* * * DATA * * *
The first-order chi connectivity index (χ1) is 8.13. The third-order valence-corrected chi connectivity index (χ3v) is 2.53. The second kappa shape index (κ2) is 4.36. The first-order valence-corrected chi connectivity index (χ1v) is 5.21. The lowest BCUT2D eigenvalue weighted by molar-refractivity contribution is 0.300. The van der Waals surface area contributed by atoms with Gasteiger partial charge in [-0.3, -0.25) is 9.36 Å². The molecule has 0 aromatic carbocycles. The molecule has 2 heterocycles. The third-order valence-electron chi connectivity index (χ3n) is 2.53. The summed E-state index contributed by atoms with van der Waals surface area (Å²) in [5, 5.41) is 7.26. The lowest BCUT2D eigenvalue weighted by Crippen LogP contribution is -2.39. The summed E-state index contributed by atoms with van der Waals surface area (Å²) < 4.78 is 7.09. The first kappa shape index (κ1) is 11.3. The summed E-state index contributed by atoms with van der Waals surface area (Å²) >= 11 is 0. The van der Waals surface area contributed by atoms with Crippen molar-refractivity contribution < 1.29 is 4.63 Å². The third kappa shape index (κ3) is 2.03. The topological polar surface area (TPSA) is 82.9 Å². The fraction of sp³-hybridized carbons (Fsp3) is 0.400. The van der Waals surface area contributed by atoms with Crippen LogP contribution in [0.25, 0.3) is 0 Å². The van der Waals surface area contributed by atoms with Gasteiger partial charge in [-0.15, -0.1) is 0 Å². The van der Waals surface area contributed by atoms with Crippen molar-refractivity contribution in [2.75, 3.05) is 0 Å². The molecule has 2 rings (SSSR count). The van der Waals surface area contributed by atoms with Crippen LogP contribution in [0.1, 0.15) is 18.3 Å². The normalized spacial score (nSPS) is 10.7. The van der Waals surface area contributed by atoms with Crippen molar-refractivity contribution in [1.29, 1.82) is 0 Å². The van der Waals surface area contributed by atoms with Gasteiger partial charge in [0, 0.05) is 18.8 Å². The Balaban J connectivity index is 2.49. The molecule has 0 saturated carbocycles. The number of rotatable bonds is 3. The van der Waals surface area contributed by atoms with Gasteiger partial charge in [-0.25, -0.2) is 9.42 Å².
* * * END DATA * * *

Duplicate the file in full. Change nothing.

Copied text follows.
The first-order chi connectivity index (χ1) is 8.13. The third-order valence-corrected chi connectivity index (χ3v) is 2.53. The second kappa shape index (κ2) is 4.36. The first-order valence-corrected chi connectivity index (χ1v) is 5.21. The lowest BCUT2D eigenvalue weighted by molar-refractivity contribution is 0.300. The van der Waals surface area contributed by atoms with Gasteiger partial charge in [-0.3, -0.25) is 9.36 Å². The molecule has 0 aromatic carbocycles. The molecule has 2 heterocycles. The third-order valence-electron chi connectivity index (χ3n) is 2.53. The summed E-state index contributed by atoms with van der Waals surface area (Å²) in [5, 5.41) is 7.26. The lowest BCUT2D eigenvalue weighted by Crippen LogP contribution is -2.39. The summed E-state index contributed by atoms with van der Waals surface area (Å²) < 4.78 is 7.09. The first kappa shape index (κ1) is 11.3. The summed E-state index contributed by atoms with van der Waals surface area (Å²) >= 11 is 0. The van der Waals surface area contributed by atoms with Crippen molar-refractivity contribution < 1.29 is 4.63 Å². The third kappa shape index (κ3) is 2.03. The topological polar surface area (TPSA) is 82.9 Å². The fraction of sp³-hybridized carbons (Fsp3) is 0.400. The van der Waals surface area contributed by atoms with Crippen LogP contribution in [0.25, 0.3) is 0 Å². The van der Waals surface area contributed by atoms with Gasteiger partial charge in [-0.15, -0.1) is 0 Å². The van der Waals surface area contributed by atoms with Crippen molar-refractivity contribution in [2.75, 3.05) is 0 Å². The molecule has 2 rings (SSSR count). The van der Waals surface area contributed by atoms with Crippen LogP contribution in [0.1, 0.15) is 18.3 Å². The normalized spacial score (nSPS) is 10.7. The van der Waals surface area contributed by atoms with Crippen molar-refractivity contribution in [1.29, 1.82) is 0 Å². The van der Waals surface area contributed by atoms with Gasteiger partial charge in [0, 0.05) is 18.8 Å². The Balaban J connectivity index is 2.49. The molecule has 0 saturated carbocycles. The number of rotatable bonds is 3. The van der Waals surface area contributed by atoms with Gasteiger partial charge in [-0.25, -0.2) is 9.42 Å².